Size of Avalanches
Avalanche size is defined by the largest potential avalanche, or expected range of sizes related to the problem in question. Assigned size is a qualitative estimate based on the destructive classification system and requires specialists to estimate the harm avalanches may cause to hypothetical objects located in the avalanche track (AAA 2016, CAA 2014). Under this schema, "Small" avalanches are not large enough to bury humans and are relatively harmless unless they carry people over cliffs or through trees or rocks. Moving up the scale, avalanches become "Large" enough to bury, injure, or kill people. "Very Large" avalanches may bury or destroy vehicles or houses, and "Historic" avalanches are massive events capable of altering the landscape.

Signal Word Size (D scale) Simple Descriptor
Small 1 Unlikely to bury a person
Large 2 Can bury a person
Very Large 3 Can destroy a house
Historic 4 & 5 Can destroy part or all of a village
More info at Avalanche.org

Watch your sluff – loose snow avalanches ‘sluffing’ is possible on steep terrain features protected from wind. As the cold weather continues to loosen and facet the top foot of the snow, we are expecting sluffs to become larger and faster by the day.

Additional Concern
  • Deep Persistent Slabs
    Deep Persistent Slabs
Deep Persistent Slabs
Deep Persistent Slab avalanches are the release of a thick cohesive layer of hard snow (a slab), when the bond breaks between the slab and an underlying persistent weak layer deep in the snowpack. The most common persistent weak layers involved in deep, persistent slabs are depth hoar or facets surrounding a deeply buried crust. Deep Persistent Slabs are typically hard to trigger, are very destructive and dangerous due to the large mass of snow involved, and can persist for months once developed. They are often triggered from areas where the snow is shallow and weak, and are particularly difficult to forecast for and manage.
More info at Avalanche.org

Triggering a deep slab is becoming unlikely, but is still not out of the question above 3000′. At these high elevation zones there are a variety of weak layers in the mid pack and near the ground. The most likely trigger spots are in thin areas in the snow cover, often near rocks, or where the slope rolls over. The Southern end of Turnagain Pass to Johnson Pass is more suspect for triggering a deep slab due to a thinner snowpack.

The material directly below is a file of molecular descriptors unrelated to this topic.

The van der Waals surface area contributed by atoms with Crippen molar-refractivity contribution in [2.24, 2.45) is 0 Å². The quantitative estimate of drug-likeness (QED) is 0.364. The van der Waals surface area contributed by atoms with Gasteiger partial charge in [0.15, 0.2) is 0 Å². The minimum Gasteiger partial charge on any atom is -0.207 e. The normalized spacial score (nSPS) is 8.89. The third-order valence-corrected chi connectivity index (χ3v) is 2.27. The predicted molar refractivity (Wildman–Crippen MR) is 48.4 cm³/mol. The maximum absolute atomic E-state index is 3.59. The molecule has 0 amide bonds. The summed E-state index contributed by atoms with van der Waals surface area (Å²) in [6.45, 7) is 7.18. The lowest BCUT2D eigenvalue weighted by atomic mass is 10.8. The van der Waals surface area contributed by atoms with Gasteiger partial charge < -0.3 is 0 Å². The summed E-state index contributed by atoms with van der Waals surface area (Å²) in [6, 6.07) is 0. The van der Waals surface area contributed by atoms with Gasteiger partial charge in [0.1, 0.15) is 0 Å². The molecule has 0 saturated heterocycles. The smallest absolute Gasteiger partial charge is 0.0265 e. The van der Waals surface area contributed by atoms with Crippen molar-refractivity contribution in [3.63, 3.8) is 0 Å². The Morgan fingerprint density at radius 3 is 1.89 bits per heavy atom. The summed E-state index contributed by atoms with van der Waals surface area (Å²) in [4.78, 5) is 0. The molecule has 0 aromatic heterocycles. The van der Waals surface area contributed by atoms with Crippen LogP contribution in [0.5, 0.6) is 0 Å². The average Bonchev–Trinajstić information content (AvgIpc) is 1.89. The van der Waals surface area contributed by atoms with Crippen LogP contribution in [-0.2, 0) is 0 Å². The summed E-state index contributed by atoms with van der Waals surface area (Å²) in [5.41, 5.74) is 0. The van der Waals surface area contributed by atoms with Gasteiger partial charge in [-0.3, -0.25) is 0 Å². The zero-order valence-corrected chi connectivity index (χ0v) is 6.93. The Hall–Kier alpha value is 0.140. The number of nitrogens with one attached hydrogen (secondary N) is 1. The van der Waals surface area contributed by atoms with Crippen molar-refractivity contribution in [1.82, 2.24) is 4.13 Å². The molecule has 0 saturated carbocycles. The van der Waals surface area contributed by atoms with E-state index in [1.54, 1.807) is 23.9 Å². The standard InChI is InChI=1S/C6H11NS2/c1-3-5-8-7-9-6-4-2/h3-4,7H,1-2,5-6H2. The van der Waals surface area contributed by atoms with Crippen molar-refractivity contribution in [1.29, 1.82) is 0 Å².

Weather
Mon, January 29th, 2018

Yesterday’s weather saw valley fog up to 2,000′ with brilliant sunny skies above. Ridgetop winds were Northerly in the 5mph range and bumped up to 10mph overnight briefly with gusts to 20mph – the exception is Girdwood Valley where ridgetop winds from the NE overnight were in the 20’smph with gusts to 40mph. The inversion remains in place as temperatures stayed in the single digits in valley bottoms and in the teens F at mid and upper elevations.

Cold and clear weather (with valley fog) is again expected for today. The coldest station reporting this morning is the Granite Snotel near Johnson Pass trailhead at -13F, burr. The inversion will keep temperatures in the -10 – +5F range in valley bottoms and in the teens at the mid and upper elevations. Ridgetop winds are expected to be Northerly between 5-15mph.

Looking into the crystal ball, weather models have the cold air mass over Alaska in place for the remainder of this week and through the weekend – this means  cold/clear weather with an eye for what the outflow winds are doing.

PRECIPITATION 24-hour data (6am – 6am)

  Temp Avg (F) Snow (in) Water (in) Snow Depth (in)
Center Ridge (1880′) 15   0   0   68  
Summit Lake (1400′) 1   0   0   19  
Alyeska Mid (1700′) 10   0   0   54  

RIDGETOP 24-hour data (6am – 6am)

  Temp Avg (F) Wind Dir Wind Avg (mph) Wind Gust (mph)
Sunburst (3812′) 16   NE   7   21  
Seattle Ridge (2400′) 16   E   3   17  
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This is a general backcountry avalanche advisory issued for Turnagain Arm with Turnagain Pass as the core advisory area. This advisory does not apply to highways, railroads or operating ski areas.